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Reinventing Barolo: Territory and Tourism

Barolo Doesn’t Age  

Barolo is a village of just 684 residents like countless others in Italy, but it holds the distinction of being world-famous. Barolo gave its name to one of the most prestigious wines of the Piedmont region, or rather, the Langhe, an area which is in a league of its own as an international tourist destination. It owes its importance to the local wine, the cuisine, white truffles…but also to  Nutella, the product of one family’s entrepreneurial vision… and also to a bit of luck. Although in this piece (spoiler alert), we will not be discussing the wine itself, Barolo’s story begins before the Unification of Italy, thanks to the Americans, a multicolored chapel, and ends with the unbiased endorsement to come tour the “Barolo wine trail” strictly in the fall, when this unique terrain is bursting with colors, flavors, and scents.  


A Balinesque landscape  

You realize you’re approaching the Langhe from the changing scenery: the hills, previously punctuated by woodlands, vines, and fields, become a single vast expanse of vineyards. It is reminiscent of the rice fields in Bali (also a UNESCO World Heritage Site); the fruit of man’s labor where not a shade of the natural remains. Land in the Langhe can demand 2 million per hectare, just like in Champagne or Burgundy, and not a square centimeter is wasted on anything but vines. Nebbiolo grapes, prized among these hills for centuries, become Barbaresco and Gattinara in villages just a few kilometers away, but in Barolo they owe their fortune to a noblewoman, two politicians, and the first king of Italy, who together in the mid-1800s produced the first Barolo (the same we drink to this day) and introduced it to the courts of half of Europe. The wine enjoyed much success, until the phylloxera epidemic of 1930, a blight that decimated all the vines. Thus, the story of present-day Barolo begins after the second world war.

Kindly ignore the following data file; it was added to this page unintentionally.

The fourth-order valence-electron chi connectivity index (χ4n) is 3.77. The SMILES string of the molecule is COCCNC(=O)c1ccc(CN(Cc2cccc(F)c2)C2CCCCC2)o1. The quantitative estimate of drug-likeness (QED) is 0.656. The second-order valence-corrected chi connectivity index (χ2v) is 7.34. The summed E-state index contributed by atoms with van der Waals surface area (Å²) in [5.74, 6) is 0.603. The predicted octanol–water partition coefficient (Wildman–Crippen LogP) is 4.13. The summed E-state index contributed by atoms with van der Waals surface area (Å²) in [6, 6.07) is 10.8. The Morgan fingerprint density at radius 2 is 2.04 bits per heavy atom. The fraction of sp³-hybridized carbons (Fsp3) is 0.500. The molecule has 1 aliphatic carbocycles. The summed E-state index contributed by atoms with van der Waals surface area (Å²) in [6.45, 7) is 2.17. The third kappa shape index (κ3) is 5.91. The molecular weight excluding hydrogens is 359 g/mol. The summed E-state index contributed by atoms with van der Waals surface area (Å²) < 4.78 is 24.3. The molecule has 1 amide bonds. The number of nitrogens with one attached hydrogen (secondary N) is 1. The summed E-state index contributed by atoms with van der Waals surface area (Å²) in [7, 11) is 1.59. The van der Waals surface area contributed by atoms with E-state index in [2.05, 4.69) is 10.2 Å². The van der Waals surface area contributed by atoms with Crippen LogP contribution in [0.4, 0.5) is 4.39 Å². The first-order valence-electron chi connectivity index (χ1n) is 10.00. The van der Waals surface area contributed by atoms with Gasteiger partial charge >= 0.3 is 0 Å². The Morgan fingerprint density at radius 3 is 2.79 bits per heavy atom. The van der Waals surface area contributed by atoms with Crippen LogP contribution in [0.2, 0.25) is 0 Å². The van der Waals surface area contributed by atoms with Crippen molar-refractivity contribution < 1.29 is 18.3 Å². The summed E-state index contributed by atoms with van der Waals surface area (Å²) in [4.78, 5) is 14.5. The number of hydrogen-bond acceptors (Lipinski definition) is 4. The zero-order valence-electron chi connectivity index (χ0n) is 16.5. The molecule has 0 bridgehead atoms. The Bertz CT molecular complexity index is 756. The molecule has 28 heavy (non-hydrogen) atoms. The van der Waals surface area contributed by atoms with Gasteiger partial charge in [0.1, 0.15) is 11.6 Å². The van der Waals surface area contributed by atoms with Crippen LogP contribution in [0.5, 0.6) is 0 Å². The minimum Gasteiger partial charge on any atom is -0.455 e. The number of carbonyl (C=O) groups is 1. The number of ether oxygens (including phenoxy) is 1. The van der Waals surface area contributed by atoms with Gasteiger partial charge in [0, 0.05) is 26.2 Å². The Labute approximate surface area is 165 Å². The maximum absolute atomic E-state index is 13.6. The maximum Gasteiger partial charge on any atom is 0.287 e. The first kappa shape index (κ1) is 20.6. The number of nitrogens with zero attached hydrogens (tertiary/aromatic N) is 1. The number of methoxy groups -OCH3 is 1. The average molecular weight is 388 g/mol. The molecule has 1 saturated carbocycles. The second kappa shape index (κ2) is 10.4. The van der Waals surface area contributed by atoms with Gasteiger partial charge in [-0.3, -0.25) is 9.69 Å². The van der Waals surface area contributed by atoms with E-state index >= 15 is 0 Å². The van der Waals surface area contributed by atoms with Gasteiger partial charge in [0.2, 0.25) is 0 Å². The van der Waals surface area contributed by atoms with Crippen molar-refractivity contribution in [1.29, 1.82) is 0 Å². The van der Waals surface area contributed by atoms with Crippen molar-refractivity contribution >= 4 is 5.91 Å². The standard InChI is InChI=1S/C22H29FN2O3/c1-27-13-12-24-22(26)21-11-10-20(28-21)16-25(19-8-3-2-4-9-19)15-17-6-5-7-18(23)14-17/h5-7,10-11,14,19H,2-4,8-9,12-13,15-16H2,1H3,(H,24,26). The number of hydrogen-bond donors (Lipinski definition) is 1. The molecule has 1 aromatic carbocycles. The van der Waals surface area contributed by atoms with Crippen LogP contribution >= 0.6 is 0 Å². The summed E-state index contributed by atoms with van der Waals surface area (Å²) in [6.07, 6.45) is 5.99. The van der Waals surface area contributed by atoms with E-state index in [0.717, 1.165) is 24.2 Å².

Wines that owe their thanks to Nutella  

The hills of Barolo surround the town of Alba, home of Ferrero, where Nutella was conceived.  Since the 1950s it has meant guaranteed employment, profitable hazelnut groves, and a  commitment to the land that in other areas of Italy had been abandoned along with the poverty of the countryside. “Ferrero seeded hope, the idea that great things could be achieved” explains  Roberta Ceretto, the third generation of a family who pioneered the resurgence of local winemaking in the 1960s. Barolo experienced their new wave in the 1980s, and in the 1990s the  American, German and North European markets rediscovered it, and along with the wine, a  destination. A bit of everything followed: a few kilometers away, in Bra, the Slow Food movement is born, castles like the one in Barolo are restored and opened to the public, and the  Ceretto family began hosting artists in the style of “Chiantishire”, having acquired a building in the center of Alba like the grand French houses. Over the years, a vision developed, partly by chance and partly by skill, into what today is akin to a Silicon Valley of local wine, food, and regional advancement.  


Slow Food and Slow Tourism